With regards to the sound I didn't notice any problems with the clarity of speech myself. What is noticeable is the Home Counties received pronouciation of many of the actors which sounds strange to our 21st century ears. Very few people talk like that now.

Apart from the restoration examples and some production stills the other extra is a 70 minute talking heads piece about the importance of this film with contributions from several notable critics and horror aficionados including Matthew Sweet, Kim Newman, and Resse Shearsmith, all of whom are always entertaining and informative.

This is a superb DVD of a great British film that retains its power to chill over 70 years after it was made. And here it is to keep at less than the price of admission to any modern "jump scare" horror film.

Highly recommended.
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TOP 500 REVIEWERon 17 January 2018
The STUDIO CANAL/BFI DVD has an excellent transfer. Clear B/W picture, 4.3 ratio, with sound that is perfectly accptable if a little variable. Optionlal English Subtitles, a 75 Documentary feature and stills all go to make up a very fairly priced package. The film has a huge reputation as one of the all time great pure "ghost" portmanteaus, and even today, it can be recognised as such, with very slight reservations...Yes, it has dated, but the sheer professionalism carries it through, but I wish the "Golf" episode had been cut, much as I like the actors, because I found the casting and situation entirely unbelievable. The cast work well, particularly Mervyn Johns, Googie Withers, and Redgrave, and it was fun to watch (and listen to) Sally Ann Howes. Still worth owning and a fair price make this a bargain and must see for lovers of cinema and the aforesaid "Ghost" stories.
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on 22 January 2016
An architect is called to renovate an old country house. Upon arriving he meets a group of people who seem strangely familiar to him. They each have a supernatural tale to tell. He has a strange feeling he has experienced all this before and he has a feeling that something awful is about to happen.... This is a horror movie that is very scary. The tale with the mad ventriloquist is my favorite. I recommend this to all horror movie fans.
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on 20 March 2014
Great picture restoration and improved audio (mostly) compared to earlier DVD releases. Opening credit music is not good, but most dialogue scenes are fine thereafter. The picture quality is the clear winner - better contrast, solid blacks, and more detail revealed throughout. This does make the viewing of this old classic a more rewarding experience. Talking heads "extra feature" of various critics and fans discussing the film is pretty much preaching to the converted, but does add some useful background information and insights.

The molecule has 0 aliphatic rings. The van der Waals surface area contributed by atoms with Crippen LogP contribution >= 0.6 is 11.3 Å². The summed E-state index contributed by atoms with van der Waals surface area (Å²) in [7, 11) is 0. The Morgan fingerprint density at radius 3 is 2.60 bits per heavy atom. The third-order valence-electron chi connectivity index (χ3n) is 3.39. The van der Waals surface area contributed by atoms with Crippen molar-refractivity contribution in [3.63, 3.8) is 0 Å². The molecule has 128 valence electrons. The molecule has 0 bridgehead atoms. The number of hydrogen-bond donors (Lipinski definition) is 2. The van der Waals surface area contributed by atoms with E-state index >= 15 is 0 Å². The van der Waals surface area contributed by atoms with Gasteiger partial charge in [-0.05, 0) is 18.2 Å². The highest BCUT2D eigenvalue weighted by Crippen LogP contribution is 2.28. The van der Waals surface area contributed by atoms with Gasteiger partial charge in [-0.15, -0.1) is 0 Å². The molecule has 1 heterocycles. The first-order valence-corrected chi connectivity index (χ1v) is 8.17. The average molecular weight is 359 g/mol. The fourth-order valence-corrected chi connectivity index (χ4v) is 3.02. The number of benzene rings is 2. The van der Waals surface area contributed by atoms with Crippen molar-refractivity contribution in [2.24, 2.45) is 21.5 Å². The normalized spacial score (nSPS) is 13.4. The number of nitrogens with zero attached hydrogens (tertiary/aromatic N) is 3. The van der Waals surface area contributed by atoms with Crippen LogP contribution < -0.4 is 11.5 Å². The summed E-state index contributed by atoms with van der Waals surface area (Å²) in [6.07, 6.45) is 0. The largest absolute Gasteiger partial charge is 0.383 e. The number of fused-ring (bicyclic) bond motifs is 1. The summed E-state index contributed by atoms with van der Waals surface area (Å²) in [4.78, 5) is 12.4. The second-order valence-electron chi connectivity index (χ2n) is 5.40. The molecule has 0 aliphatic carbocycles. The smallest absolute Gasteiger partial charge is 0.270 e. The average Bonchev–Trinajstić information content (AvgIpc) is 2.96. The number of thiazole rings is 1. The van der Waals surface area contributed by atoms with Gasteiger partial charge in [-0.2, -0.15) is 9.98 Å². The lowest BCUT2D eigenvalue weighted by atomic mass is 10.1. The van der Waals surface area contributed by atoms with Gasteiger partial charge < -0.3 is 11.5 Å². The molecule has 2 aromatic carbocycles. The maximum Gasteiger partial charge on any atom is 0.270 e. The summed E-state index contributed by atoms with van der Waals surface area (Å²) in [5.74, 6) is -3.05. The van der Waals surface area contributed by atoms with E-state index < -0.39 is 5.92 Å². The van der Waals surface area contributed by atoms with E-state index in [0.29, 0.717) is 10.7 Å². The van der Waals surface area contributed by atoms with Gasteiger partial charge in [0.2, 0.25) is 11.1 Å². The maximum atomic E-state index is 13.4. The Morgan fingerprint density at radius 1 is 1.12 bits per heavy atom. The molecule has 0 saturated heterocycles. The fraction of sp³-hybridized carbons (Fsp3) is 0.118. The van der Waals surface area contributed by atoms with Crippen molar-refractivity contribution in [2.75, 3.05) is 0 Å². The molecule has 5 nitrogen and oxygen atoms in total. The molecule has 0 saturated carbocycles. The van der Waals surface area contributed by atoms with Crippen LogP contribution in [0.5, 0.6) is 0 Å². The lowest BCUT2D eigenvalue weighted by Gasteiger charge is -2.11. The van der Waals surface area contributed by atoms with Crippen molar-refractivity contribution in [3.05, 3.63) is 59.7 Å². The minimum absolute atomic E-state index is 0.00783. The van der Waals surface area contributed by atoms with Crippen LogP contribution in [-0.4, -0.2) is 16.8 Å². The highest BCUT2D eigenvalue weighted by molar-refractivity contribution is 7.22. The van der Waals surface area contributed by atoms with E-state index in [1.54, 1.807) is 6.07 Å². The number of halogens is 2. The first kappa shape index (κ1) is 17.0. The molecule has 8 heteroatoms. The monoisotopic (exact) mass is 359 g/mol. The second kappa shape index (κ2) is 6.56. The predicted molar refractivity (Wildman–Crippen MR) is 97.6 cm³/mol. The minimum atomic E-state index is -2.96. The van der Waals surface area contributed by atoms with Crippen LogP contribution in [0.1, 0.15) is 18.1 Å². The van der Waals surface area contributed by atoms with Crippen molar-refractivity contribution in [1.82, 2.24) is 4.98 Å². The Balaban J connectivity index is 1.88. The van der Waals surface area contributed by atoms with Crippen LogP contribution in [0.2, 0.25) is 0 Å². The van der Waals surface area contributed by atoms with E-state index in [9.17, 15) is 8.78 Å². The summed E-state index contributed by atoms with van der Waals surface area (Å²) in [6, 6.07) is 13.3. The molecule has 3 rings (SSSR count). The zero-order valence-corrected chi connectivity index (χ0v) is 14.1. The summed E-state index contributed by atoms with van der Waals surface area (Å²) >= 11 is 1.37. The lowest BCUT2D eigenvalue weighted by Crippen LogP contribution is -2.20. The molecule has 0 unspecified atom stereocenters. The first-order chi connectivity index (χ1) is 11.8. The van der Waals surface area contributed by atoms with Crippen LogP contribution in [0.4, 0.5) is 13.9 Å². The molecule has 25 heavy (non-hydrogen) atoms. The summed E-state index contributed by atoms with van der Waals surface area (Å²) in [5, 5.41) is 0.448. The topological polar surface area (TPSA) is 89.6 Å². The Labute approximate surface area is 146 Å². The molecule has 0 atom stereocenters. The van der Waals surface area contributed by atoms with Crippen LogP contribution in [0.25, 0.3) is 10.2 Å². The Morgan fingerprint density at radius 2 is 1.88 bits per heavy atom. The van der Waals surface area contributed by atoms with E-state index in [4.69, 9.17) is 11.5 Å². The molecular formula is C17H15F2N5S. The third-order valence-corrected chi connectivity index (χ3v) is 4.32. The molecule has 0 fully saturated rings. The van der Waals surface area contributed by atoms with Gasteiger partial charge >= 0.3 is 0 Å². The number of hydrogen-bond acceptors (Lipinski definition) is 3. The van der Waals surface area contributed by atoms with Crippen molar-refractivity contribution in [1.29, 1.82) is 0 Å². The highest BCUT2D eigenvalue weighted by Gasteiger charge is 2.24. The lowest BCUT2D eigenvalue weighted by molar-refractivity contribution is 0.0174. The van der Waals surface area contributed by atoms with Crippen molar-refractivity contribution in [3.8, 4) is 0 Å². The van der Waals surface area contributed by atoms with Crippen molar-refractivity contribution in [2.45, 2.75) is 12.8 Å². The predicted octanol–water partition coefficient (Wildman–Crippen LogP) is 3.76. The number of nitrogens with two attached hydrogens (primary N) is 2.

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on 25 December 2015
An architect is assigned to renovate a country estate. When he arrives, he meets a group of guests. He is certain that he has seen them before, as characters of his dream/nightmare. They all have a supernatural tale to tell and it is not long until something very bad happens.... This is a very good chiller. My favorite is the story about the mad ventriloquist. Great stuff.
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on 9 August 2015
LIfe is a dream within a dream and so on....someone said in some famous book. This old collective film from the 40s is still a masterpiece and a point of reference for horror filmography. An old british film that is all about macabre, grotesque and nitghmarish, atmospheric thrilling. It's in a way an ancestor of David lynch, who must have learnt a lot from that. Chill comes from unsettling situations, from dark, from strange dialogues and from uncommon details in common and everyday life scenes. A great remastering and 4 talented directors (including Cavalcanti and Charles Chricton, who later became a comedy expert, ending his career with A Fish Called Wanda). If you like horror you must have this one. Or you don't like horror
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on 18 October 2015
Wow what a creepy old film. Excellent stuff. Don't let the fact everyone is smoking like a chimney all throughout or they all speak in posh BBC voices put you off. This 1940's film made in the Ealing studios is certainly not a comedy (except the story about the two golfers, but they were comedy actors of their day). The film tells several stories told by each of the people gathered in an old farmhouse. Some ghostly and some just 'creepy'. I loved this film. I think they must have based the more recent film Magic with Anthony Hopkins on one of these tales about the ventriloquist and his dummy taking him over and causing murders !! Look out for a very young Sally Ann Howes of Chitty Chitty Bang Bang fame.